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Photograph by Dixie Sheridan

The Way It Woz: The Los Gatos exhibit features a photo of the first Apple computer in all its clunky glory.

Grist at The Mill

From gopher traps to Pong and Pet Rocks, Los Gatos has been a hotbed for inventors

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EVER THOUGHT you'd be able to check out the world's first acoustically coupled data modem behind a glass case in a museum? Well, until April 28, you can. Dudley Warner, the fellow behind this invention in the 1960s, lived in Los Gatos at the time, and his story is part of "Grist, Gumption and Genius in Los Gatos," now on display at the Forbes Mill Museum.

The show, curated by Jade Bradbury, celebrates inventions that took place in Los Gatos, and its subtitle thoroughly rocks: Transitioning From an Agrarian Culture to an Engineering and Technology Paradigm Shift That Changed the World. The curators chose "grist" because it refers to "grist in the mill," or "something that can be turned into one's advantage." Gumption means "boldness of enterprise and initiative," and genius, as we all know, refers to exceptional creative powers.

Speaking of rocks, remember the Pet Rock? Gary Dahl came up with that idea in Los Gatos in 1975. Pet Rock paraphernalia sits behind another glass case. If that's not ironic, I don't know what is. One and a half million Pet Rocks sold in a five-month stretch, making it the most publicized novelty gift in retail history. Dahl then opened the bar Carry Nation's after cashing the first check from his success.

On the computer front, one couldn't do a show on Los Gatos innovations without mentioning Steve Wozniak and Al Alcorn. Along with Nolan Bushnell and Ted Dabney, Alcorn founded Syzygy, which became Atari shortly thereafter. Alcorn designed the original Pong arcade game and then the home version, thus starting the video-game revolution.

Steve Jobs and Wozniak came up with the original plans for the first Apple Computers while working at Atari—or at least that's how Alcorn tells the story. Circuit boards from both the original Pong arcade game and the consumer version are on display, as is a photo of the original Apple I computer in all of its homemade brown-desk-looking glory. That photo alone is worth the entire visit.

Geoffrey Lee pioneered small-format drive technology in Los Gatos, and the show features binders filled with magazine articles and press releases from the 1970s. Some of the first PC-testing equipment also came to fruition in this little town next to the mountains. An old logic analyzer from 30 years ago is on display for your viewing pleasure.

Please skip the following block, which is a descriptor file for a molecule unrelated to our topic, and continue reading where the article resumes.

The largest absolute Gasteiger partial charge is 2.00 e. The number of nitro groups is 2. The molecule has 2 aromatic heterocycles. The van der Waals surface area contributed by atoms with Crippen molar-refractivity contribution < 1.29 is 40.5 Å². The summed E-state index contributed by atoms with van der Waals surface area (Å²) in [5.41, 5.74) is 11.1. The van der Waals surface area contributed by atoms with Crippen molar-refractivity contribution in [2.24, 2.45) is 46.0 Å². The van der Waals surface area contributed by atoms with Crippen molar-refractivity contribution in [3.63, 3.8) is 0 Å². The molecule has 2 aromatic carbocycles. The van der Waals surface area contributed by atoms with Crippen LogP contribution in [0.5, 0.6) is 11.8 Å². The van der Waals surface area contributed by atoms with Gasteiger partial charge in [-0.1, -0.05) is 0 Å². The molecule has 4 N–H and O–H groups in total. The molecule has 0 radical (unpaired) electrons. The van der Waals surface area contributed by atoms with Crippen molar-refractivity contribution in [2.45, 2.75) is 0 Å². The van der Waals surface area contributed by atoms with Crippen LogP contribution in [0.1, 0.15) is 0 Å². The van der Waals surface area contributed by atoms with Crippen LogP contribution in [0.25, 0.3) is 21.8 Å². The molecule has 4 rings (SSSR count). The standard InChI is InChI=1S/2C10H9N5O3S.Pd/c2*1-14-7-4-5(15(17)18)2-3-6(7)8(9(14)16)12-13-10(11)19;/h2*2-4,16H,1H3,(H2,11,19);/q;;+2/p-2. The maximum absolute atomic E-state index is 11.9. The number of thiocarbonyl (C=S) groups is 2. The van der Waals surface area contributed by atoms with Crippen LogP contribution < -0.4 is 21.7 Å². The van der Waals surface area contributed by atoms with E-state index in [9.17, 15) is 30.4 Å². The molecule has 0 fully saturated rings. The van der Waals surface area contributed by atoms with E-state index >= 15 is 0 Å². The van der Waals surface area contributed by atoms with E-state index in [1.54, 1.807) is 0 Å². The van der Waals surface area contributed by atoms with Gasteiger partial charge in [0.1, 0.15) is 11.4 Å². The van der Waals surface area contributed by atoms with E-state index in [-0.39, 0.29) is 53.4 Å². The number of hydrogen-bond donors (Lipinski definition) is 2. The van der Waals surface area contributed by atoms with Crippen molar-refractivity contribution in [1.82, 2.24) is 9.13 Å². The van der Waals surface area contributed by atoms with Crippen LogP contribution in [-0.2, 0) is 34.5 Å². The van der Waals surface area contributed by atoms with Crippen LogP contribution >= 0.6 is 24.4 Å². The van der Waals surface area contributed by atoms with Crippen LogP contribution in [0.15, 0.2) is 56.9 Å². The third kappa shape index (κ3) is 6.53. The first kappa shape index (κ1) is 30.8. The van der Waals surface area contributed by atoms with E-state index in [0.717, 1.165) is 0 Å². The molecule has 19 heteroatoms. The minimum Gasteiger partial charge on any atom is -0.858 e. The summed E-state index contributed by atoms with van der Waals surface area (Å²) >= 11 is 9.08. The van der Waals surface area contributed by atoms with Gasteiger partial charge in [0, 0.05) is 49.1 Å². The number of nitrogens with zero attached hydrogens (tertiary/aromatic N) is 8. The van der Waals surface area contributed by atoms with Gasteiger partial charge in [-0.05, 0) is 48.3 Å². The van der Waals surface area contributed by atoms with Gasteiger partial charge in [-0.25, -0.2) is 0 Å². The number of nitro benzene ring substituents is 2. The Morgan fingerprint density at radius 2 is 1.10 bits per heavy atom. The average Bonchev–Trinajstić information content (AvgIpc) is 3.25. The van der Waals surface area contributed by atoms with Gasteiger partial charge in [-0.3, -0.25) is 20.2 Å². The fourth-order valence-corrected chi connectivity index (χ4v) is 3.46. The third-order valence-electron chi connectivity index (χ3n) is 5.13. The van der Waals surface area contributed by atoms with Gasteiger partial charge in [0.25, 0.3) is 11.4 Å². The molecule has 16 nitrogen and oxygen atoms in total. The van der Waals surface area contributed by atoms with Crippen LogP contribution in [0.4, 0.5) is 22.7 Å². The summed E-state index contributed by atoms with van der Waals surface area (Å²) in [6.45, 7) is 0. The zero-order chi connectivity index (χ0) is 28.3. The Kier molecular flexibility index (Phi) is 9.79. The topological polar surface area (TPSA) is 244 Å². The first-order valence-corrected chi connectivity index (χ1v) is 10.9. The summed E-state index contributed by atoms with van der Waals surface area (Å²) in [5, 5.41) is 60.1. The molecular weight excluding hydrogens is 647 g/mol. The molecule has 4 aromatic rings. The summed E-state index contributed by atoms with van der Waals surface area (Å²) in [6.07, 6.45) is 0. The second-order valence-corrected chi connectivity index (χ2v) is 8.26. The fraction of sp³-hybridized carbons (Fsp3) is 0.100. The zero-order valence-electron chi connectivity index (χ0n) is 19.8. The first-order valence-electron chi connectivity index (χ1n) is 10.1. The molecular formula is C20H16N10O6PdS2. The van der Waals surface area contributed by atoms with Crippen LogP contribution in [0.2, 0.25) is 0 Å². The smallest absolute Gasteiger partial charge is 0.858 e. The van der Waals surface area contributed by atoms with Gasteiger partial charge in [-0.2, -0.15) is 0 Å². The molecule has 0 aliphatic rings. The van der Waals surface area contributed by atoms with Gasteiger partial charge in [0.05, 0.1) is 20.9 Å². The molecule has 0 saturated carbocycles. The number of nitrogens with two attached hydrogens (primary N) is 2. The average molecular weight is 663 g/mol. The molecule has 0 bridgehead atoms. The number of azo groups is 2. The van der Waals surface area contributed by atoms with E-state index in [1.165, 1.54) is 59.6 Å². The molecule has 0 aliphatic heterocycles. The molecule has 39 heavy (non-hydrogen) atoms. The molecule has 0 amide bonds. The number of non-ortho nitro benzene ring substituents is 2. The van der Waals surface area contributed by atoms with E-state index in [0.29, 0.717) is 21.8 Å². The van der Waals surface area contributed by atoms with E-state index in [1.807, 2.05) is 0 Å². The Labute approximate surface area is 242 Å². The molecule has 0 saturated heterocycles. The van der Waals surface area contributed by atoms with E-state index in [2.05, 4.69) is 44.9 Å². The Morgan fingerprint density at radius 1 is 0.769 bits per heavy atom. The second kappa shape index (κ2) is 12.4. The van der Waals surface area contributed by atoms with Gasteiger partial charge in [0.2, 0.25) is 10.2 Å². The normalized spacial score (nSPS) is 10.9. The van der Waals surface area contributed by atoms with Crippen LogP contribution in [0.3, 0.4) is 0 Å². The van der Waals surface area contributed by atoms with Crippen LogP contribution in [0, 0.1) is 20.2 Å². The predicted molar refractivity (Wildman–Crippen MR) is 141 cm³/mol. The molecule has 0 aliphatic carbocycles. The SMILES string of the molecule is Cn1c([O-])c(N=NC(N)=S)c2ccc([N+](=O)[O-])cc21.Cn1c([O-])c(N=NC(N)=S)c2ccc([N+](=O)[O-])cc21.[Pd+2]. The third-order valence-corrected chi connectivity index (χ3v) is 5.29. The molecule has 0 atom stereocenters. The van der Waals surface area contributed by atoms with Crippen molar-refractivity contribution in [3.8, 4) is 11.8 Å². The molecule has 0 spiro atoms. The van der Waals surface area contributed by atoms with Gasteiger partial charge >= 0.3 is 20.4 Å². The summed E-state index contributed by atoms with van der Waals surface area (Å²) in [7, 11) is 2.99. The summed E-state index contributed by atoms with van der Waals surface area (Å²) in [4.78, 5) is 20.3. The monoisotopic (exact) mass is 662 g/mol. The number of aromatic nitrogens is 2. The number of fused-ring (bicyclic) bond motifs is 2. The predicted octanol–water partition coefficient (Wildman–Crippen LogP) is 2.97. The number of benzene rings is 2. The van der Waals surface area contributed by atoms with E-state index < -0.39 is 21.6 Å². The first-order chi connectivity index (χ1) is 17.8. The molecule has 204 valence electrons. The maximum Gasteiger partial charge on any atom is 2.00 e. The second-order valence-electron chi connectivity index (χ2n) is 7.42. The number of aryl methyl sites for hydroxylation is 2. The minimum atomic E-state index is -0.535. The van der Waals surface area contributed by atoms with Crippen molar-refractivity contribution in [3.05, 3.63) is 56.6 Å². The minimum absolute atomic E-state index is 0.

Everyone knows about Woz and the Pet Rock, but how about Laszlo Vadas? A longtime Los Gatan, he held 62 patents, including the prototype for a pineapple-peeling machine. John Bean invented his spray pump in the late 1800s, and his company eventually morphed into what is now FMC. An old version of the pump sits in the museum with a glaring DO NOT TOUCH sign draped across it.

But it's not just about technology. John Steinbeck set up shop in the area and wrote The Grapes of Wrath while living on Greenwood Lane, which was then in Los Gatos but is now in Monte Sereno. A copy of the book is included in the show. Unfortunately missing is beat legend Neal Cassady, who also lived in Los Gatos. I guess driving backward full speed down North Santa Cruz Avenue just wasn't innovative enough for the exhibit.

Of course, not every single one of these inventions was designed inside the actual Los Gatos city limits, but each one has a connection to the City of Cats somehow. Whenever Silicon Valley is mentioned anywhere, in any context, you never really hear about Los Gatos. Instead, you get Sunnyvale, Palo Alto, Cupertino and the like. It is time to give Los Gatos its due, and I hope Dahl is planning a Pet Rock 30th -anniversary party at Carry Nation's. That would be fitting indeed.


Grist, Gumption and Genius in Los Gatos runs through April 28 at the History Museum of Los Gatos, Forbes Mill, 75 Church St., Los Gatos.


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From the March 23-29, 2005 issue of Metro, Silicon Valley's Weekly Newspaper.

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